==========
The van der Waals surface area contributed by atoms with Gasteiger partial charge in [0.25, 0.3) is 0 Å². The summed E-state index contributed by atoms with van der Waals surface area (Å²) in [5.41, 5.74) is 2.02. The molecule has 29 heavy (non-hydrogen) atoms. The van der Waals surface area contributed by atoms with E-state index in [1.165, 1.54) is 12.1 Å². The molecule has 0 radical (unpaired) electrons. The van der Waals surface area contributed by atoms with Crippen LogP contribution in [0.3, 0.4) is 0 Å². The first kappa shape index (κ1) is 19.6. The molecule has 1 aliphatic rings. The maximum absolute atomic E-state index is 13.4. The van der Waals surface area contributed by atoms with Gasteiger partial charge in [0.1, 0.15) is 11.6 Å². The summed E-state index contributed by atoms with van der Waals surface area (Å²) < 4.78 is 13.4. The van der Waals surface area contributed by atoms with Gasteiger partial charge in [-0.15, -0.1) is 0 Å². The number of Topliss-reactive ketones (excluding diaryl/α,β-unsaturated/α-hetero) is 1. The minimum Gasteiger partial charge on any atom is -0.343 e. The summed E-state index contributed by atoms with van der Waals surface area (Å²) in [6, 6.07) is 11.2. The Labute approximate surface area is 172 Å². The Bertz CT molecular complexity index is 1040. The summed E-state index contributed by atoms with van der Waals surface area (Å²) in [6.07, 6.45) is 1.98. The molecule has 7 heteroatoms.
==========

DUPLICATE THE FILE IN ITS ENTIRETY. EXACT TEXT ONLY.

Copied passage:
The van der Waals surface area contributed by atoms with Gasteiger partial charge in [0.25, 0.3) is 0 Å². The summed E-state index contributed by atoms with van der Waals surface area (Å²) in [5.41, 5.74) is 2.02. The molecule has 29 heavy (non-hydrogen) atoms. The van der Waals surface area contributed by atoms with E-state index in [1.165, 1.54) is 12.1 Å². The molecule has 0 radical (unpaired) electrons. The van der Waals surface area contributed by atoms with Crippen LogP contribution in [0.3, 0.4) is 0 Å². The first kappa shape index (κ1) is 19.6. The molecule has 1 aliphatic rings. The maximum absolute atomic E-state index is 13.4. The van der Waals surface area contributed by atoms with Gasteiger partial charge in [0.1, 0.15) is 11.6 Å². The summed E-state index contributed by atoms with van der Waals surface area (Å²) < 4.78 is 13.4. The van der Waals surface area contributed by atoms with Gasteiger partial charge in [-0.15, -0.1) is 0 Å². The number of Topliss-reactive ketones (excluding diaryl/α,β-unsaturated/α-hetero) is 1. The minimum Gasteiger partial charge on any atom is -0.343 e. The summed E-state index contributed by atoms with van der Waals surface area (Å²) in [6, 6.07) is 11.2. The Labute approximate surface area is 172 Å². The Bertz CT molecular complexity index is 1040. The summed E-state index contributed by atoms with van der Waals surface area (Å²) in [6.07, 6.45) is 1.98. The molecule has 7 heteroatoms.